The Posture

By Lucretius 94–49 Lucretius

Translated By John Dryden

Of like importance is the posture too,
In which the genial feat of Love we do:
For as the females of the four foot kind,
Receive the leapings of their Males behind;
So the good Wives, with loins uplifted high,
And leaning on their hands the fruitful stroke may try:
For in that posture will they best conceive:
Not when supinely laid they frisk and heave;
For active motions only break the blow,
And more of Strumpets than of Wives they show;
When answering stroke with stroke, the mingled liquors flow.
Endearments eager, and too brisk a bound,
Throws off the Plow-share from the furrow’d ground.
But common Harlots in conjunction heave,
Because ’tis less their business to conceive
Than to delight, and to provoke the deed;
A trick which honest Wives but little need.

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Poet Lucretius 94–49

Subjects Relationships, Love, Men & Women, Nature, The Body


"When a single day brings the world to destruction, only then will the poetry of the sublime Lucretius pass away." This judgment by the Roman poet Ovid , written in the generation after Lucretius's death, has been echoed by such writers as Voltaire and George Santayana; the author of De rerum natura (On the Nature of Things) holds a place in world literature as one of the great philosopher-poets. Of the life of Titus Lucretius . . .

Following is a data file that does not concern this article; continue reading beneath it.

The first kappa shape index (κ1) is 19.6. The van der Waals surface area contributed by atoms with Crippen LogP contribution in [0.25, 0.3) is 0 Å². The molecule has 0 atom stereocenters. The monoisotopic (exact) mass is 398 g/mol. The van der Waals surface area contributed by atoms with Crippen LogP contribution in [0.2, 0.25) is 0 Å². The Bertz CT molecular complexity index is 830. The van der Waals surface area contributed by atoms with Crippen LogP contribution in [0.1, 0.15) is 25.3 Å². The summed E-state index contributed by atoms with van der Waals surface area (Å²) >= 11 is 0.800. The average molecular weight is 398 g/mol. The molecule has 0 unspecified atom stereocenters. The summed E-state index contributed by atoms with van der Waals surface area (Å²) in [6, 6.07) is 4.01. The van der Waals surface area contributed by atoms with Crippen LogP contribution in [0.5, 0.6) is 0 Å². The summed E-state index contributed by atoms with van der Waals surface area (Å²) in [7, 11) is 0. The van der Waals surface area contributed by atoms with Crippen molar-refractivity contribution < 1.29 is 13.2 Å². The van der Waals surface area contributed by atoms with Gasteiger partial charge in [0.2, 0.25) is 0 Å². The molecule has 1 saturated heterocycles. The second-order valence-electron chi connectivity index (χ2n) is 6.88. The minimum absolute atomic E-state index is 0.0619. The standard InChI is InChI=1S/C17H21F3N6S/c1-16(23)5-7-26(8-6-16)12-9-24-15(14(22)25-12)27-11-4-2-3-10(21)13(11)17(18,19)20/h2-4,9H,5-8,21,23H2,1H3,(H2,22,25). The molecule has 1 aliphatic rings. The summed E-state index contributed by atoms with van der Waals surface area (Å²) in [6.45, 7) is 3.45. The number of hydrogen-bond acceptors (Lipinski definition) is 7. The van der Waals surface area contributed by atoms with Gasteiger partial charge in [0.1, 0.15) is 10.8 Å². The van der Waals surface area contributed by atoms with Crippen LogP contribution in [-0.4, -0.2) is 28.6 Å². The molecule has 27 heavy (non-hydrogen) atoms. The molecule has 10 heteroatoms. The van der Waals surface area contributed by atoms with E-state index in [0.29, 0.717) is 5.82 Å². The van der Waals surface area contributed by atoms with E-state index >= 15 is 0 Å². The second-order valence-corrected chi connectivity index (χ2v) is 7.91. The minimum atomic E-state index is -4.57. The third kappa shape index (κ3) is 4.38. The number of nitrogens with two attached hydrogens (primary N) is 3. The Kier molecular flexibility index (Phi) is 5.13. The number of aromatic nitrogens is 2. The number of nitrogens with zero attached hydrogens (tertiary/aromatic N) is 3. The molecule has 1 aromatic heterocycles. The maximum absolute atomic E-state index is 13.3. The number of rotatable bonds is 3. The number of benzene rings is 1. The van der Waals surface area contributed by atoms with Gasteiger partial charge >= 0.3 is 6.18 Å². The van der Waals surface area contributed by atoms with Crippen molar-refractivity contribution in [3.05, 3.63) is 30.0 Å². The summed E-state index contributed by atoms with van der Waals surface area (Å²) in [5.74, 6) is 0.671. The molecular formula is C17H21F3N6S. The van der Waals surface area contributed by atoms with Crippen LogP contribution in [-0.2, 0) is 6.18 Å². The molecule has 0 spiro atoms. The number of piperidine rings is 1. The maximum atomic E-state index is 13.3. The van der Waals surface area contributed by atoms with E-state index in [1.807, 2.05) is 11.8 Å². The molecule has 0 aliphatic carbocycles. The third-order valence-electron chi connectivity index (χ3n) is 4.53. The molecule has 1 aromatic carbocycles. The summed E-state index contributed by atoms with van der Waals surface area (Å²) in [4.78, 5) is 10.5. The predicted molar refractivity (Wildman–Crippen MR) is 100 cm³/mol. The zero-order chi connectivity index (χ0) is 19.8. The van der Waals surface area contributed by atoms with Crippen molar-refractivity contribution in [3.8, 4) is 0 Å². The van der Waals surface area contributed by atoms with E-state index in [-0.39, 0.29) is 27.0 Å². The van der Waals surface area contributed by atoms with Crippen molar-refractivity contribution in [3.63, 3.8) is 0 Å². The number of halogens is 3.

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Poems by Lucretius

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SUBJECT Relationships, Love, Men & Women, Nature, The Body

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Originally appeared in Poetry magazine.

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